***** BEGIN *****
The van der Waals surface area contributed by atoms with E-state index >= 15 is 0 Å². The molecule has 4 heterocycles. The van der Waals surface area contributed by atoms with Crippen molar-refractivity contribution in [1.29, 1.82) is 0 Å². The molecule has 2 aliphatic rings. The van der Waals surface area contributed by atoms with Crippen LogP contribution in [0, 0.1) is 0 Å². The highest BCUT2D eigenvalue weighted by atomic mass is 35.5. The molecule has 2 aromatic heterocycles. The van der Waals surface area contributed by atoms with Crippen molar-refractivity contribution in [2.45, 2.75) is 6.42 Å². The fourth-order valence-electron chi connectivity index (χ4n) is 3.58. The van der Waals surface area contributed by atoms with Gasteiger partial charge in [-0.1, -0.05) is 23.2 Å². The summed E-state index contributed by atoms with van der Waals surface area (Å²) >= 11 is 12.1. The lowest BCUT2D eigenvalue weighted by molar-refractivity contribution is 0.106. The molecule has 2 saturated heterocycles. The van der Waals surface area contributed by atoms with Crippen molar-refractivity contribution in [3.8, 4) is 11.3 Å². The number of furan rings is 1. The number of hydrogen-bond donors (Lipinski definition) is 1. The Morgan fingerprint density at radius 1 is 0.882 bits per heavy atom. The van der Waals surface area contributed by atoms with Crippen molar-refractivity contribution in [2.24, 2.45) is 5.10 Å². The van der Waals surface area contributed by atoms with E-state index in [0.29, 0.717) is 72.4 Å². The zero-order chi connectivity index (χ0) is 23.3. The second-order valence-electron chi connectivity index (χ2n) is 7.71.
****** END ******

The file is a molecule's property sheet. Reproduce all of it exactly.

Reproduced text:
The van der Waals surface area contributed by atoms with E-state index >= 15 is 0 Å². The molecule has 4 heterocycles. The van der Waals surface area contributed by atoms with Crippen molar-refractivity contribution in [1.29, 1.82) is 0 Å². The molecule has 2 aliphatic rings. The van der Waals surface area contributed by atoms with Crippen LogP contribution in [0, 0.1) is 0 Å². The highest BCUT2D eigenvalue weighted by atomic mass is 35.5. The molecule has 2 aromatic heterocycles. The van der Waals surface area contributed by atoms with Crippen molar-refractivity contribution in [2.45, 2.75) is 6.42 Å². The fourth-order valence-electron chi connectivity index (χ4n) is 3.58. The van der Waals surface area contributed by atoms with Gasteiger partial charge in [-0.1, -0.05) is 23.2 Å². The summed E-state index contributed by atoms with van der Waals surface area (Å²) >= 11 is 12.1. The lowest BCUT2D eigenvalue weighted by molar-refractivity contribution is 0.106. The molecule has 2 saturated heterocycles. The van der Waals surface area contributed by atoms with Crippen molar-refractivity contribution in [3.8, 4) is 11.3 Å². The number of furan rings is 1. The number of hydrogen-bond donors (Lipinski definition) is 1. The Morgan fingerprint density at radius 1 is 0.882 bits per heavy atom. The van der Waals surface area contributed by atoms with Crippen molar-refractivity contribution in [2.24, 2.45) is 5.10 Å². The van der Waals surface area contributed by atoms with E-state index in [0.29, 0.717) is 72.4 Å². The zero-order chi connectivity index (χ0) is 23.3. The second-order valence-electron chi connectivity index (χ2n) is 7.71.